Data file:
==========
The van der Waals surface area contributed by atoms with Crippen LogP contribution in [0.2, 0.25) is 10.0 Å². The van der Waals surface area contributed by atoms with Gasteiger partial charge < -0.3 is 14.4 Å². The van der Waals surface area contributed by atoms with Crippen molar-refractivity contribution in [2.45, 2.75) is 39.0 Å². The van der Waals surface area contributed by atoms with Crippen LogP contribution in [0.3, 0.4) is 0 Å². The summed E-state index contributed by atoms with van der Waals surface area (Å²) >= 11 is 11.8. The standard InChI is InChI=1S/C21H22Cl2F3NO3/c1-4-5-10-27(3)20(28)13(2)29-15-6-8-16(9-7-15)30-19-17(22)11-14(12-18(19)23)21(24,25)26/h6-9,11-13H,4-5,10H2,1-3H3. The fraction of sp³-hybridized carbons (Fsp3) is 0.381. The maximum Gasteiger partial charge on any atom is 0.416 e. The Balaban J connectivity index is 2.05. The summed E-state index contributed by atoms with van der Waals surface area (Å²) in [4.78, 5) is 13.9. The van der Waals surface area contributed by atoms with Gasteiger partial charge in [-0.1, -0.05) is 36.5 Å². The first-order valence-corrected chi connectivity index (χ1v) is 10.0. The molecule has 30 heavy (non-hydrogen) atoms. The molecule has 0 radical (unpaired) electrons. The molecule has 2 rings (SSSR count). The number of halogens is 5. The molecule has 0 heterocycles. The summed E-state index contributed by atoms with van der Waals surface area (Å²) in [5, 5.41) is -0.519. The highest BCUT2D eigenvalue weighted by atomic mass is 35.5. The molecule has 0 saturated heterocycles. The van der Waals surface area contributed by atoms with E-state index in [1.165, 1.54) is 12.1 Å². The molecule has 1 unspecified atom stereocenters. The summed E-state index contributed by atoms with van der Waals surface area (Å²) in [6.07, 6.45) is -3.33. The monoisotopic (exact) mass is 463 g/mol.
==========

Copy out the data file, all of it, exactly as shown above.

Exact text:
The van der Waals surface area contributed by atoms with Crippen LogP contribution in [0.2, 0.25) is 10.0 Å². The van der Waals surface area contributed by atoms with Gasteiger partial charge < -0.3 is 14.4 Å². The van der Waals surface area contributed by atoms with Crippen molar-refractivity contribution in [2.45, 2.75) is 39.0 Å². The van der Waals surface area contributed by atoms with Crippen LogP contribution in [0.3, 0.4) is 0 Å². The summed E-state index contributed by atoms with van der Waals surface area (Å²) >= 11 is 11.8. The standard InChI is InChI=1S/C21H22Cl2F3NO3/c1-4-5-10-27(3)20(28)13(2)29-15-6-8-16(9-7-15)30-19-17(22)11-14(12-18(19)23)21(24,25)26/h6-9,11-13H,4-5,10H2,1-3H3. The fraction of sp³-hybridized carbons (Fsp3) is 0.381. The maximum Gasteiger partial charge on any atom is 0.416 e. The Balaban J connectivity index is 2.05. The summed E-state index contributed by atoms with van der Waals surface area (Å²) in [4.78, 5) is 13.9. The van der Waals surface area contributed by atoms with Gasteiger partial charge in [-0.1, -0.05) is 36.5 Å². The first-order valence-corrected chi connectivity index (χ1v) is 10.0. The molecule has 30 heavy (non-hydrogen) atoms. The molecule has 0 radical (unpaired) electrons. The molecule has 2 rings (SSSR count). The number of halogens is 5. The molecule has 0 heterocycles. The summed E-state index contributed by atoms with van der Waals surface area (Å²) in [5, 5.41) is -0.519. The highest BCUT2D eigenvalue weighted by atomic mass is 35.5. The molecule has 0 saturated heterocycles. The van der Waals surface area contributed by atoms with E-state index in [1.165, 1.54) is 12.1 Å². The molecule has 1 unspecified atom stereocenters. The summed E-state index contributed by atoms with van der Waals surface area (Å²) in [6.07, 6.45) is -3.33. The monoisotopic (exact) mass is 463 g/mol.